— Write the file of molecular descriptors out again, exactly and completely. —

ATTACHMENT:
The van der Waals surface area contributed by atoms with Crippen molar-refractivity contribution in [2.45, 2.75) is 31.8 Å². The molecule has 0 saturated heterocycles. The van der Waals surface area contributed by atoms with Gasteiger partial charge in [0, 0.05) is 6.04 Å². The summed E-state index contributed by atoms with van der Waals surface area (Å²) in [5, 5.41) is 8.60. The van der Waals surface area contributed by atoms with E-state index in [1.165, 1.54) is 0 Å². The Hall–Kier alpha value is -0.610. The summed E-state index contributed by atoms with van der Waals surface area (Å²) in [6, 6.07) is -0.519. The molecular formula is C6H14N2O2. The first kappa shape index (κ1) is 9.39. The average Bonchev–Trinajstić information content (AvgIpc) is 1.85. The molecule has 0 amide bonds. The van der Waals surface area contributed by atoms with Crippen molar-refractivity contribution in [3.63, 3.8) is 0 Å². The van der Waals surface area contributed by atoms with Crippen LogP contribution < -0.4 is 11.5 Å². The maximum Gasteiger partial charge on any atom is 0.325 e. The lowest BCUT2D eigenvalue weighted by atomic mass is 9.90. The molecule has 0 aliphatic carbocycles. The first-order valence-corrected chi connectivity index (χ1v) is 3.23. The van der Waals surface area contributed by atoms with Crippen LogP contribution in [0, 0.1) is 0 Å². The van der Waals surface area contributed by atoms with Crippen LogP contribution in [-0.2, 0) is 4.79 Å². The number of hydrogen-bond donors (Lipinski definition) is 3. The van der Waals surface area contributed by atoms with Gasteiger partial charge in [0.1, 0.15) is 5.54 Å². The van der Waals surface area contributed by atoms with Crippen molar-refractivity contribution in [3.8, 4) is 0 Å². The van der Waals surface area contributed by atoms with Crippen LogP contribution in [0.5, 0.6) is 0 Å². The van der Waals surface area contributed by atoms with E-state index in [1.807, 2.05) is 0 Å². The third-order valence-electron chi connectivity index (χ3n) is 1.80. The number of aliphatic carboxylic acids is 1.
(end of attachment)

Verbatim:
The van der Waals surface area contributed by atoms with Crippen molar-refractivity contribution in [2.45, 2.75) is 31.8 Å². The molecule has 0 saturated heterocycles. The van der Waals surface area contributed by atoms with Gasteiger partial charge in [0, 0.05) is 6.04 Å². The summed E-state index contributed by atoms with van der Waals surface area (Å²) in [5, 5.41) is 8.60. The van der Waals surface area contributed by atoms with E-state index in [1.165, 1.54) is 0 Å². The Hall–Kier alpha value is -0.610. The summed E-state index contributed by atoms with van der Waals surface area (Å²) in [6, 6.07) is -0.519. The molecular formula is C6H14N2O2. The first kappa shape index (κ1) is 9.39. The average Bonchev–Trinajstić information content (AvgIpc) is 1.85. The molecule has 0 amide bonds. The van der Waals surface area contributed by atoms with Crippen molar-refractivity contribution in [3.63, 3.8) is 0 Å². The van der Waals surface area contributed by atoms with Crippen LogP contribution < -0.4 is 11.5 Å². The maximum Gasteiger partial charge on any atom is 0.325 e. The lowest BCUT2D eigenvalue weighted by atomic mass is 9.90. The molecule has 0 aliphatic carbocycles. The first-order valence-corrected chi connectivity index (χ1v) is 3.23. The van der Waals surface area contributed by atoms with Crippen LogP contribution in [0, 0.1) is 0 Å². The van der Waals surface area contributed by atoms with Crippen LogP contribution in [-0.2, 0) is 4.79 Å². The number of hydrogen-bond donors (Lipinski definition) is 3. The van der Waals surface area contributed by atoms with Gasteiger partial charge in [0.1, 0.15) is 5.54 Å². The van der Waals surface area contributed by atoms with Crippen molar-refractivity contribution in [3.8, 4) is 0 Å². The van der Waals surface area contributed by atoms with Crippen LogP contribution in [0.5, 0.6) is 0 Å². The van der Waals surface area contributed by atoms with E-state index in [1.807, 2.05) is 0 Å². The third-order valence-electron chi connectivity index (χ3n) is 1.80. The number of aliphatic carboxylic acids is 1.